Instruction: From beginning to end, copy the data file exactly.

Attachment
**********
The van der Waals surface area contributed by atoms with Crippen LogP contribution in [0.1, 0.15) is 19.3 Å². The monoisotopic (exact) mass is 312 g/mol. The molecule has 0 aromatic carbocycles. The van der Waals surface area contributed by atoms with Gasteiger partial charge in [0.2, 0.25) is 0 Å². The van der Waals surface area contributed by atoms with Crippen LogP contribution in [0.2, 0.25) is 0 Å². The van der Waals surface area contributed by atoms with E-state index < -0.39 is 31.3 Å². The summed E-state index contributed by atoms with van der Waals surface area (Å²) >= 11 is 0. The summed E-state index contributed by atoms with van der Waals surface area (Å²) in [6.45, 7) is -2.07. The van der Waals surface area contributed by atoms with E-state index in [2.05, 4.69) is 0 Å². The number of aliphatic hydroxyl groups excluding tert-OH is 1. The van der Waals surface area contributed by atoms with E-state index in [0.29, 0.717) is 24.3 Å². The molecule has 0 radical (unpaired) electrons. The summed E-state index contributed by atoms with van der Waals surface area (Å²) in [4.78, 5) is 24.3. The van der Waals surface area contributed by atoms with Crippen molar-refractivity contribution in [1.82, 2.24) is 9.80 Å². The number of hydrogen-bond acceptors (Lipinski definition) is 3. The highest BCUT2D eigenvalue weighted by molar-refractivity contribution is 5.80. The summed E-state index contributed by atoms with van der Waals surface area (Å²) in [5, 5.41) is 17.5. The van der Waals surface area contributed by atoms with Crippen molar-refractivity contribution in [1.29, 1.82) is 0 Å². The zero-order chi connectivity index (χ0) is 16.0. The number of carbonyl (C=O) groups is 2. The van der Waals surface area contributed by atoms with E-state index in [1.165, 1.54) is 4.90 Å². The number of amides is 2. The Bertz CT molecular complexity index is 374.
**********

The van der Waals surface area contributed by atoms with Crippen LogP contribution in [0.1, 0.15) is 19.3 Å². The monoisotopic (exact) mass is 312 g/mol. The molecule has 0 aromatic carbocycles. The van der Waals surface area contributed by atoms with Gasteiger partial charge in [0.2, 0.25) is 0 Å². The van der Waals surface area contributed by atoms with Crippen LogP contribution in [0.2, 0.25) is 0 Å². The van der Waals surface area contributed by atoms with E-state index < -0.39 is 31.3 Å². The summed E-state index contributed by atoms with van der Waals surface area (Å²) >= 11 is 0. The summed E-state index contributed by atoms with van der Waals surface area (Å²) in [6.45, 7) is -2.07. The van der Waals surface area contributed by atoms with E-state index in [2.05, 4.69) is 0 Å². The number of aliphatic hydroxyl groups excluding tert-OH is 1. The van der Waals surface area contributed by atoms with E-state index in [0.29, 0.717) is 24.3 Å². The molecule has 0 radical (unpaired) electrons. The summed E-state index contributed by atoms with van der Waals surface area (Å²) in [4.78, 5) is 24.3. The van der Waals surface area contributed by atoms with Crippen molar-refractivity contribution in [1.82, 2.24) is 9.80 Å². The number of hydrogen-bond acceptors (Lipinski definition) is 3. The highest BCUT2D eigenvalue weighted by molar-refractivity contribution is 5.80. The summed E-state index contributed by atoms with van der Waals surface area (Å²) in [5, 5.41) is 17.5. The van der Waals surface area contributed by atoms with Crippen molar-refractivity contribution in [1.29, 1.82) is 0 Å². The zero-order chi connectivity index (χ0) is 16.0. The number of carbonyl (C=O) groups is 2. The van der Waals surface area contributed by atoms with E-state index in [1.165, 1.54) is 4.90 Å². The number of amides is 2. The Bertz CT molecular complexity index is 374.